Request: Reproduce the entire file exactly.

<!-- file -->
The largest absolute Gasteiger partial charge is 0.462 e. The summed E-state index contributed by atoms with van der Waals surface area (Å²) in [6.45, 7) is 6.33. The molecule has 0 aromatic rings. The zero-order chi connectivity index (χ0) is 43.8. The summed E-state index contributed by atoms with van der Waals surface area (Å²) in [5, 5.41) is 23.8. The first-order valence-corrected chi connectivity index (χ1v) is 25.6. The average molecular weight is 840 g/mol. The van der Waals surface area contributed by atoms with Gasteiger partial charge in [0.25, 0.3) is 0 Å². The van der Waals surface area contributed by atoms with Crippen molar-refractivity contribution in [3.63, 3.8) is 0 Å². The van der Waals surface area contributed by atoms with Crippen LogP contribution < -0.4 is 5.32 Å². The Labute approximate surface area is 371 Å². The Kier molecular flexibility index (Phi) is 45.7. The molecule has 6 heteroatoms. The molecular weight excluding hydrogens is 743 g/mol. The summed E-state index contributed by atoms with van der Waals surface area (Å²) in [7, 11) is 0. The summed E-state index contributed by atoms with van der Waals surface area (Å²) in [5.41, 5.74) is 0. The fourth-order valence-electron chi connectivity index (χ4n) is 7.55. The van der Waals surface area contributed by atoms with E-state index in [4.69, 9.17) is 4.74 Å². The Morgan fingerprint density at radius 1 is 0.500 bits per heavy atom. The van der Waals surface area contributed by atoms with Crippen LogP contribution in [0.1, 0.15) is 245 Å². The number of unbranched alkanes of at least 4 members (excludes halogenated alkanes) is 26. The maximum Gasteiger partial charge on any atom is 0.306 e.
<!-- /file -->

The largest absolute Gasteiger partial charge is 0.462 e. The summed E-state index contributed by atoms with van der Waals surface area (Å²) in [6.45, 7) is 6.33. The molecule has 0 aromatic rings. The zero-order chi connectivity index (χ0) is 43.8. The summed E-state index contributed by atoms with van der Waals surface area (Å²) in [5, 5.41) is 23.8. The first-order valence-corrected chi connectivity index (χ1v) is 25.6. The average molecular weight is 840 g/mol. The van der Waals surface area contributed by atoms with Gasteiger partial charge in [0.25, 0.3) is 0 Å². The van der Waals surface area contributed by atoms with Crippen molar-refractivity contribution in [3.63, 3.8) is 0 Å². The van der Waals surface area contributed by atoms with Crippen LogP contribution < -0.4 is 5.32 Å². The Labute approximate surface area is 371 Å². The Kier molecular flexibility index (Phi) is 45.7. The molecule has 6 heteroatoms. The molecular weight excluding hydrogens is 743 g/mol. The summed E-state index contributed by atoms with van der Waals surface area (Å²) in [7, 11) is 0. The summed E-state index contributed by atoms with van der Waals surface area (Å²) in [5.41, 5.74) is 0. The fourth-order valence-electron chi connectivity index (χ4n) is 7.55. The van der Waals surface area contributed by atoms with E-state index in [4.69, 9.17) is 4.74 Å². The Morgan fingerprint density at radius 1 is 0.500 bits per heavy atom. The van der Waals surface area contributed by atoms with Crippen LogP contribution in [0.1, 0.15) is 245 Å². The number of unbranched alkanes of at least 4 members (excludes halogenated alkanes) is 26. The maximum Gasteiger partial charge on any atom is 0.306 e.